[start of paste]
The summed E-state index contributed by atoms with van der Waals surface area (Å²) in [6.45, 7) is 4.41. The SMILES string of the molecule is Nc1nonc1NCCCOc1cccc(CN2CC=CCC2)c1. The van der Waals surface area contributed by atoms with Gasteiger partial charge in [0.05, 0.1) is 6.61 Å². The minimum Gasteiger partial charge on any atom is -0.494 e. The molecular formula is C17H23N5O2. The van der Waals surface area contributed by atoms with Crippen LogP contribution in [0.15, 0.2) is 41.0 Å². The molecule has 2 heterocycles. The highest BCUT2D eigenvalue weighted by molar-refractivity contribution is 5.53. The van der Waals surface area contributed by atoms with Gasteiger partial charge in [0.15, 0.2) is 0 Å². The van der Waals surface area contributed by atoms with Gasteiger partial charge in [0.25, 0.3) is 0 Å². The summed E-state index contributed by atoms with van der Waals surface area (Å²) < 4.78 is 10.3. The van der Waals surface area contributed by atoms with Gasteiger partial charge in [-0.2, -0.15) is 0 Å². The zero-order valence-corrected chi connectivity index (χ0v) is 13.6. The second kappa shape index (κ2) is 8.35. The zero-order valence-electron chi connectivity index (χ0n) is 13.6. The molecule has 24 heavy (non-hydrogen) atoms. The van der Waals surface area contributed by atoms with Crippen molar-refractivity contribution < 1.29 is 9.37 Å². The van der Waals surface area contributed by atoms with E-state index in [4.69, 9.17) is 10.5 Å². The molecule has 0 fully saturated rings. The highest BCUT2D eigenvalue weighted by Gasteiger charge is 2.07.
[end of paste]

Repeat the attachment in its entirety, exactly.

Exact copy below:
The summed E-state index contributed by atoms with van der Waals surface area (Å²) in [6.45, 7) is 4.41. The SMILES string of the molecule is Nc1nonc1NCCCOc1cccc(CN2CC=CCC2)c1. The van der Waals surface area contributed by atoms with Gasteiger partial charge in [0.05, 0.1) is 6.61 Å². The minimum Gasteiger partial charge on any atom is -0.494 e. The molecular formula is C17H23N5O2. The van der Waals surface area contributed by atoms with Crippen LogP contribution in [0.15, 0.2) is 41.0 Å². The molecule has 2 heterocycles. The highest BCUT2D eigenvalue weighted by molar-refractivity contribution is 5.53. The van der Waals surface area contributed by atoms with Gasteiger partial charge in [0.15, 0.2) is 0 Å². The van der Waals surface area contributed by atoms with Gasteiger partial charge in [0.25, 0.3) is 0 Å². The summed E-state index contributed by atoms with van der Waals surface area (Å²) < 4.78 is 10.3. The van der Waals surface area contributed by atoms with Gasteiger partial charge in [-0.2, -0.15) is 0 Å². The zero-order valence-corrected chi connectivity index (χ0v) is 13.6. The second kappa shape index (κ2) is 8.35. The zero-order valence-electron chi connectivity index (χ0n) is 13.6. The molecule has 24 heavy (non-hydrogen) atoms. The van der Waals surface area contributed by atoms with Crippen molar-refractivity contribution < 1.29 is 9.37 Å². The van der Waals surface area contributed by atoms with E-state index in [4.69, 9.17) is 10.5 Å². The molecule has 0 fully saturated rings. The highest BCUT2D eigenvalue weighted by Gasteiger charge is 2.07.